Our family is disappointed that The Dispatch would run an ad, which simply sounded like one disgruntled parent, upset that their child did not get playing time. This is a small town and everyone quickly heard who put the ad in your paper. This is a family with a history of vocal complaining and filing lawsuits.
Our two children played several sports at Stephen Decatur. Their experiences were overall positive and we stayed out of it, just went to watch and cheer them on. We are extremely disappointed with the ad and this whole situation. Can't say that we would recommend anyone advertise in your paper anymore.Sarah and Chris Tilghman
Our son graduated from Stephen Decatur High School in 2006. He participated in several sports and other clubs and organizations while a student.I felt compelled to respond to the ad regarding bullying that recently appeared in your paper.
In the four years that I attended all of the activities (and there were many), I have never witnessed anything but caring, compassion and nurturing of these students by the teachers.I for one, feel grateful that we live in the area that we do and have our wonderful school system.
I applaud the teachers who have spent countless hours away from their families so that our children may thrive both on and off the field.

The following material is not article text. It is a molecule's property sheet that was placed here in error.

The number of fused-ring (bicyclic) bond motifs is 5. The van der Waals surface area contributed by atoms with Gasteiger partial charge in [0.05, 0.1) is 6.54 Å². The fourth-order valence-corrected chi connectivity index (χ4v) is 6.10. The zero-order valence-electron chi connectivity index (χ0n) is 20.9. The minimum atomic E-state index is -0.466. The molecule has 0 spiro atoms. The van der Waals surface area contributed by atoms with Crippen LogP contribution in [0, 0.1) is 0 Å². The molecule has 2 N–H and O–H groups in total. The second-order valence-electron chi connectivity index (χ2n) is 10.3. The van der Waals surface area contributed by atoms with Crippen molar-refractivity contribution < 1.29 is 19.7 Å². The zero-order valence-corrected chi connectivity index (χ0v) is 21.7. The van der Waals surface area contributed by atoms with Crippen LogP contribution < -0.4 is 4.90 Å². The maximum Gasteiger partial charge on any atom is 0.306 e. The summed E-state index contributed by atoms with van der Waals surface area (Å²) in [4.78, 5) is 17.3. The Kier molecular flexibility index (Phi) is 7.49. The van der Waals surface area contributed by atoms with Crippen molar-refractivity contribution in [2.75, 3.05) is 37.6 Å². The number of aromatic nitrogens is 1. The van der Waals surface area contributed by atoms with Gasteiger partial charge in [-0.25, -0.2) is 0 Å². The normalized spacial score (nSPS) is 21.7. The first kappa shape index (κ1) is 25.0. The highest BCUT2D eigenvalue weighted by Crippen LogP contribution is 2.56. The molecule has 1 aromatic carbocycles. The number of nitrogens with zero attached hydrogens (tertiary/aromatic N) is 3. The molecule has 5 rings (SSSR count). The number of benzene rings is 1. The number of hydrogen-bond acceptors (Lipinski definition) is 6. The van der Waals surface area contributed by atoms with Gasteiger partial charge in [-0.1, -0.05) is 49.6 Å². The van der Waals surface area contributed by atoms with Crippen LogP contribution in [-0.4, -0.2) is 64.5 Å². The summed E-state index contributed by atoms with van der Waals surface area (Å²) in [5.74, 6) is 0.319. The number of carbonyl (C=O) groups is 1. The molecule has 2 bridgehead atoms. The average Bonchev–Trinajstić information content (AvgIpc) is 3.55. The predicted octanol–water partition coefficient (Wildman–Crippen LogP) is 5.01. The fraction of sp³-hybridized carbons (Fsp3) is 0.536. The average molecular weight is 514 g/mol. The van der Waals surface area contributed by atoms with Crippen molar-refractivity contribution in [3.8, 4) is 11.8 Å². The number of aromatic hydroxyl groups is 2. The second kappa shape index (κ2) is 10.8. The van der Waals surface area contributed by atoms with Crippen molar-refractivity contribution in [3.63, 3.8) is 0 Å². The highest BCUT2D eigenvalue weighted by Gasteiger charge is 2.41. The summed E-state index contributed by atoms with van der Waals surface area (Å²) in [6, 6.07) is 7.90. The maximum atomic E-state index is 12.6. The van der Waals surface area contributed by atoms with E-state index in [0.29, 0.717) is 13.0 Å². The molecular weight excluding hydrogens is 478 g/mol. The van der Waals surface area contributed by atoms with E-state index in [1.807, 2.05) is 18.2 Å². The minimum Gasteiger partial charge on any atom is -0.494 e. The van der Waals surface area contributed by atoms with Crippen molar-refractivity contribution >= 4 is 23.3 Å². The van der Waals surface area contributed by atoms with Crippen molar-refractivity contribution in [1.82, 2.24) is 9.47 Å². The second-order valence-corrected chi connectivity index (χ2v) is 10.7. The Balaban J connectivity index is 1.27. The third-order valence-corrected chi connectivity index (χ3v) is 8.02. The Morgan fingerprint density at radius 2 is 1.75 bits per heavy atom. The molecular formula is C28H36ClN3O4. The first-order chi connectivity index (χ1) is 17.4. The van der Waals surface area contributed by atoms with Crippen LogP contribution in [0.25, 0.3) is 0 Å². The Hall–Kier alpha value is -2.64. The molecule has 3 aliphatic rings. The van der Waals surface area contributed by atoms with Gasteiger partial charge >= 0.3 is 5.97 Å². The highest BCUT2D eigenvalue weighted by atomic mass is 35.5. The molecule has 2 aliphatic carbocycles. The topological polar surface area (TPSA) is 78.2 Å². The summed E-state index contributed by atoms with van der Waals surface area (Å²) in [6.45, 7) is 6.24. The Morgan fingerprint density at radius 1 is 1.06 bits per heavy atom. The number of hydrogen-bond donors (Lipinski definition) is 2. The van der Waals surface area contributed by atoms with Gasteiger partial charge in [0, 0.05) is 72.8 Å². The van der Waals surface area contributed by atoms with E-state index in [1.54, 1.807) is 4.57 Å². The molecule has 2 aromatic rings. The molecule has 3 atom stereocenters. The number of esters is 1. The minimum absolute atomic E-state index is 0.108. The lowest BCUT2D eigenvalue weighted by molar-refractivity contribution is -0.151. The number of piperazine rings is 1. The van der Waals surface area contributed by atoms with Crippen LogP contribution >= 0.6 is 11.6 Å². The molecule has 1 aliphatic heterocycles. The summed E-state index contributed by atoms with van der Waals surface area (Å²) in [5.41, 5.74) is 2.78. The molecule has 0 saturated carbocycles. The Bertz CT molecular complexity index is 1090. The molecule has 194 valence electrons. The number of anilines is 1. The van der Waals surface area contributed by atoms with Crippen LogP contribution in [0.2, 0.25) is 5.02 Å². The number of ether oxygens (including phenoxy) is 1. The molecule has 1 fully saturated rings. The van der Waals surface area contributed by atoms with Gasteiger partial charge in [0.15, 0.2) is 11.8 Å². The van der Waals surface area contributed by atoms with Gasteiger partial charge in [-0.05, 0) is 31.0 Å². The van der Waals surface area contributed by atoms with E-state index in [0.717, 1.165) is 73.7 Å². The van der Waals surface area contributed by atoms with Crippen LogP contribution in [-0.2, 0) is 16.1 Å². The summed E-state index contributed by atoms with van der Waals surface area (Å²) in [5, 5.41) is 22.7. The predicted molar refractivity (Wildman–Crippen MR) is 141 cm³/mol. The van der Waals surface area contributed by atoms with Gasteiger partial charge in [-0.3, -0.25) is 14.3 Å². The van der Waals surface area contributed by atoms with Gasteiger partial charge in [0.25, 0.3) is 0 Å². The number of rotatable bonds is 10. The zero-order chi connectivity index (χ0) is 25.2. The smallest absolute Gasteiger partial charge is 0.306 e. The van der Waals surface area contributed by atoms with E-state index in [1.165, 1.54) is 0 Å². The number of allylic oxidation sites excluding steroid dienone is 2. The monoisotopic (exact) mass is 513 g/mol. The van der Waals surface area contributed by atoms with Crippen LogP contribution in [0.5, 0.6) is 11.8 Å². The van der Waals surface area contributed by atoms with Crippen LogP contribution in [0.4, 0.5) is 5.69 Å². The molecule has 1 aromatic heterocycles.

My only regret is that Mr. Taylor is moving on, but I know that he will lead Worcester County schools onto greater things and I have full confidence in his replacement.Kudos to Mr. Taylor, teachers and staff at SDHS -- keep up the good work.
This letter is in response to an ad placed in The Dispatch regarding bullying by the coaches at Stephen Decatur High School. I’ve been lucky enough to have had three student athletes at the school who have played a variety of sports. I’ve attended all of their games and as many practices as possible and I’ve always been impressed by the quality and professionalism of the coaches.
As the father of a freshman baseball player, I’ve known Rich Ferro since he coached my sons 9U travel team and was very disturbed when I read an ad questioning his character. I watched Rich coach 9 -year-olds to play the game the way it’s played at the high school level (pitching from the stretch, leading off, stealing, cut offs and bunt rotations). Coach Ferro never showed frustration or raised his voice, he just taught.
I looked forward to my son playing for Rich when he got to Decatur because of the qualities I saw in him. I have not been disappointed. The harshest comment I’ve heard Rich say was, we have to make plays. Watching his entire staff coach this team has not only been a great experience, but a fun one also. Whether it’s practice or a game, they teach, coach and support these players in a upbeat manner.
Having played sports from the time I was 8 years old through four years of college I would have loved to have had the quality of coaching I’ve seen at Decatur. To all the coaches and administration at Stephen Decatur, in particular Coach Ferro, Coach Magaha, Coach Olson and Coach Riley, thank you for the outstanding job you do.
One disgruntled parent (and that’s what this is) shouldn’t harm the reputation of these dedicated people.Mike Meekins